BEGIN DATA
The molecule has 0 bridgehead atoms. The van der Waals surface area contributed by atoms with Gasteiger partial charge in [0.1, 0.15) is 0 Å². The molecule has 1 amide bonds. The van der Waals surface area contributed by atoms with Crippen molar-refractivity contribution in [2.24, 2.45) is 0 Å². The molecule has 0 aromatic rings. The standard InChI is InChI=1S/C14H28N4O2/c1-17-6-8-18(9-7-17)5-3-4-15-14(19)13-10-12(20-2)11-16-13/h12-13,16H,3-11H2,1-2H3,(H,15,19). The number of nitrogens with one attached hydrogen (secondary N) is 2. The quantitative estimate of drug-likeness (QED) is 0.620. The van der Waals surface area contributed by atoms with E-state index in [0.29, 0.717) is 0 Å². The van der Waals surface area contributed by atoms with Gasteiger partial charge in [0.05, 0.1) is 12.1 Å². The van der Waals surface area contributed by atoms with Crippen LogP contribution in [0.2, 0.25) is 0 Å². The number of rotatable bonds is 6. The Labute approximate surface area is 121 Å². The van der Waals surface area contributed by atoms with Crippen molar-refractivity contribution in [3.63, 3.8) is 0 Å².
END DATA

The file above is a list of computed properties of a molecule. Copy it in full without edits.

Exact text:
The molecule has 0 bridgehead atoms. The van der Waals surface area contributed by atoms with Gasteiger partial charge in [0.1, 0.15) is 0 Å². The molecule has 1 amide bonds. The van der Waals surface area contributed by atoms with Crippen molar-refractivity contribution in [2.24, 2.45) is 0 Å². The molecule has 0 aromatic rings. The standard InChI is InChI=1S/C14H28N4O2/c1-17-6-8-18(9-7-17)5-3-4-15-14(19)13-10-12(20-2)11-16-13/h12-13,16H,3-11H2,1-2H3,(H,15,19). The number of nitrogens with one attached hydrogen (secondary N) is 2. The quantitative estimate of drug-likeness (QED) is 0.620. The van der Waals surface area contributed by atoms with E-state index in [0.29, 0.717) is 0 Å². The van der Waals surface area contributed by atoms with Gasteiger partial charge in [0.05, 0.1) is 12.1 Å². The van der Waals surface area contributed by atoms with Crippen LogP contribution in [0.2, 0.25) is 0 Å². The number of rotatable bonds is 6. The Labute approximate surface area is 121 Å². The van der Waals surface area contributed by atoms with Crippen molar-refractivity contribution in [3.63, 3.8) is 0 Å².